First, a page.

Melissa Land: I came to be involved with Circus of the Dead most simply out of being long time friends with writer/director Billy Pon. I met him about 13ish years ago when we both started working for the local CBS affiliate (which has also been a major player in the making of Circus). From the moment I met Billy, he talked about making movies, and I honestly never doubted that he would. We cut our teeth day and night in television news production. Eventually Billy branched out into creative commercial production, while I moved into marketing and advertising. I’ve been through every step of the process, initially just lending a friendly ear during the writing process to taking on a more definitive and demanding role. It wasn’t necessarily about right place, right time – I had to earn it and prove that I was serious and committed to the project. Billy has extremely high expectations, not only for himself, but for everyone else around him. He demands the best, which in my opinion is what makes Circus special. We don’t pretend to be anything other than a microbudget indie horror, but we swung for the fences and what we lack in experience we tried to make up for with gumption.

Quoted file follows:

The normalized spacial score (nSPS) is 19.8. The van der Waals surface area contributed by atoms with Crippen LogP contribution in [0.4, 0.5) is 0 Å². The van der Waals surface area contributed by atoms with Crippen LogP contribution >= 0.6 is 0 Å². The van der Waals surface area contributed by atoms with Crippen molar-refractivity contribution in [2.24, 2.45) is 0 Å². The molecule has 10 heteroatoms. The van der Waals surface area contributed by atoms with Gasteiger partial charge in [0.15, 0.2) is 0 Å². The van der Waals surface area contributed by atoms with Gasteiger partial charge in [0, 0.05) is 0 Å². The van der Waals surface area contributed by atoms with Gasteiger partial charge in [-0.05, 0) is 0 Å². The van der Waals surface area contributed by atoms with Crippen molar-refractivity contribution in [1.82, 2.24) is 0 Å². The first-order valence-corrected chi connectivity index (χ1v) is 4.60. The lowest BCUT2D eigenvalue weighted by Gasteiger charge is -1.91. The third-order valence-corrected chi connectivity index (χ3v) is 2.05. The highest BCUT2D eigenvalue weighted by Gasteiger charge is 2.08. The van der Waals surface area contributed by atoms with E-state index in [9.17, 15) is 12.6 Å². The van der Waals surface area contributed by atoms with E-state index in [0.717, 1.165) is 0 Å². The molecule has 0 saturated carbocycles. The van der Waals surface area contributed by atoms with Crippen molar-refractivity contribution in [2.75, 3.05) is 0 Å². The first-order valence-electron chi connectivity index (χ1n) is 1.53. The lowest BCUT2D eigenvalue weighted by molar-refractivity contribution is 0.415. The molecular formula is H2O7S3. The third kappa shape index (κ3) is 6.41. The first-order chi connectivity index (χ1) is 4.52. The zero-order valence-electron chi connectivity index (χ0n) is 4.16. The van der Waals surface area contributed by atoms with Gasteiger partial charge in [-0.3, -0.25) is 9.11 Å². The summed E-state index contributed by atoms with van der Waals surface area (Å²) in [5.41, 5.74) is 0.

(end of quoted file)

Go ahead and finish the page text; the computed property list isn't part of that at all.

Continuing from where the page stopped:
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Hannah: Was this your first time producing a feature? Is it something you want to do again?

Melissa: Yes, Circus was my very first time not only producing, but working on a feature film, as it was for vast majority of us at Bell Cow Films. And even though it’s undoubtedly one of the hardest things I’ve ever done, I would love to do it again, because I believe very much in Billy’s vision and creative formula. Along with co-writer Lee Ankrum, Billy is a creative powerhouse, and that’s not something you abandon!